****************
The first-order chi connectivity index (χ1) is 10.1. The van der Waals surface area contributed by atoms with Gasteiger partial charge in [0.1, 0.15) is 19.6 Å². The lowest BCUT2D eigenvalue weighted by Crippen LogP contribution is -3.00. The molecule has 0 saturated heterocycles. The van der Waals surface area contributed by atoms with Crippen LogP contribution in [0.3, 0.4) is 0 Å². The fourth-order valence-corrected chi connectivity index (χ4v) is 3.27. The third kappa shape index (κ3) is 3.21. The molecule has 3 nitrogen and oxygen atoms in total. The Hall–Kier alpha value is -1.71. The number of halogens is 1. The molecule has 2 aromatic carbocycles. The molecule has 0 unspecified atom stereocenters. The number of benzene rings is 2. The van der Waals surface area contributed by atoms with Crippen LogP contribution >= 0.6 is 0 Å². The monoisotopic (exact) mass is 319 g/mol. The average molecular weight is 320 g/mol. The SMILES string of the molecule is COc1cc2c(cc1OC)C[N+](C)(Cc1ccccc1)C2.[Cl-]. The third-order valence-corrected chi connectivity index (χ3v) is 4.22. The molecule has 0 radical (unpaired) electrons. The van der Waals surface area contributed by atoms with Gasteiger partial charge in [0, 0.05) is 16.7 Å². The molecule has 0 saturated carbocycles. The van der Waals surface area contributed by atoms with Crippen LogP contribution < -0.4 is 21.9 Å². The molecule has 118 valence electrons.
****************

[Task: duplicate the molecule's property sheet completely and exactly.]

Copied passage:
The first-order chi connectivity index (χ1) is 10.1. The van der Waals surface area contributed by atoms with Gasteiger partial charge in [0.1, 0.15) is 19.6 Å². The lowest BCUT2D eigenvalue weighted by Crippen LogP contribution is -3.00. The molecule has 0 saturated heterocycles. The van der Waals surface area contributed by atoms with Crippen LogP contribution in [0.3, 0.4) is 0 Å². The fourth-order valence-corrected chi connectivity index (χ4v) is 3.27. The third kappa shape index (κ3) is 3.21. The molecule has 3 nitrogen and oxygen atoms in total. The Hall–Kier alpha value is -1.71. The number of halogens is 1. The molecule has 2 aromatic carbocycles. The molecule has 0 unspecified atom stereocenters. The number of benzene rings is 2. The van der Waals surface area contributed by atoms with Crippen LogP contribution >= 0.6 is 0 Å². The monoisotopic (exact) mass is 319 g/mol. The average molecular weight is 320 g/mol. The SMILES string of the molecule is COc1cc2c(cc1OC)C[N+](C)(Cc1ccccc1)C2.[Cl-]. The third-order valence-corrected chi connectivity index (χ3v) is 4.22. The molecule has 0 radical (unpaired) electrons. The van der Waals surface area contributed by atoms with Gasteiger partial charge in [0, 0.05) is 16.7 Å². The molecule has 0 saturated carbocycles. The van der Waals surface area contributed by atoms with Crippen LogP contribution < -0.4 is 21.9 Å². The molecule has 118 valence electrons.